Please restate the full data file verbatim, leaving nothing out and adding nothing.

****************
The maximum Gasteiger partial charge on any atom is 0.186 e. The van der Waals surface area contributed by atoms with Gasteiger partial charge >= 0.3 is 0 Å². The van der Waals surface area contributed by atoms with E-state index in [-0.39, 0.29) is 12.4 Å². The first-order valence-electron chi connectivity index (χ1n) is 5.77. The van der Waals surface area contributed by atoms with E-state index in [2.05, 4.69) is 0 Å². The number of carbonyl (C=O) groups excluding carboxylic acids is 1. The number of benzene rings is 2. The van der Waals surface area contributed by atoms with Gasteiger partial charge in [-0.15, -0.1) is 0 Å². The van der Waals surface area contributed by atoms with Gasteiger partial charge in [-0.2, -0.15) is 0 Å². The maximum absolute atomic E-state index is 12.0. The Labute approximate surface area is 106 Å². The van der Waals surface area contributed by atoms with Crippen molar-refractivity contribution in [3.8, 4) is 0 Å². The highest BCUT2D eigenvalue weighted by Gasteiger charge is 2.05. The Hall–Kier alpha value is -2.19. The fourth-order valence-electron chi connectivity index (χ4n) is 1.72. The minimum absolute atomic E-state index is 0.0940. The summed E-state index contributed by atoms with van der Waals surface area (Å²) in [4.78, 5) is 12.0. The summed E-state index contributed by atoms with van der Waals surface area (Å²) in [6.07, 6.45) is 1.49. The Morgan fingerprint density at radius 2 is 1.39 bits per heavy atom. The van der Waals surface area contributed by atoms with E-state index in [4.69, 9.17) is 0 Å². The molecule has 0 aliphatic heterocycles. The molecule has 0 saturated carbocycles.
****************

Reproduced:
The maximum Gasteiger partial charge on any atom is 0.186 e. The van der Waals surface area contributed by atoms with Gasteiger partial charge >= 0.3 is 0 Å². The van der Waals surface area contributed by atoms with E-state index in [-0.39, 0.29) is 12.4 Å². The first-order valence-electron chi connectivity index (χ1n) is 5.77. The van der Waals surface area contributed by atoms with E-state index in [2.05, 4.69) is 0 Å². The number of carbonyl (C=O) groups excluding carboxylic acids is 1. The number of benzene rings is 2. The van der Waals surface area contributed by atoms with Gasteiger partial charge in [-0.15, -0.1) is 0 Å². The van der Waals surface area contributed by atoms with Gasteiger partial charge in [-0.2, -0.15) is 0 Å². The maximum absolute atomic E-state index is 12.0. The Labute approximate surface area is 106 Å². The van der Waals surface area contributed by atoms with Crippen molar-refractivity contribution in [3.8, 4) is 0 Å². The highest BCUT2D eigenvalue weighted by Gasteiger charge is 2.05. The Hall–Kier alpha value is -2.19. The fourth-order valence-electron chi connectivity index (χ4n) is 1.72. The minimum absolute atomic E-state index is 0.0940. The summed E-state index contributed by atoms with van der Waals surface area (Å²) in [4.78, 5) is 12.0. The summed E-state index contributed by atoms with van der Waals surface area (Å²) in [6.07, 6.45) is 1.49. The Morgan fingerprint density at radius 2 is 1.39 bits per heavy atom. The van der Waals surface area contributed by atoms with E-state index in [4.69, 9.17) is 0 Å². The molecule has 0 aliphatic heterocycles. The molecule has 0 saturated carbocycles.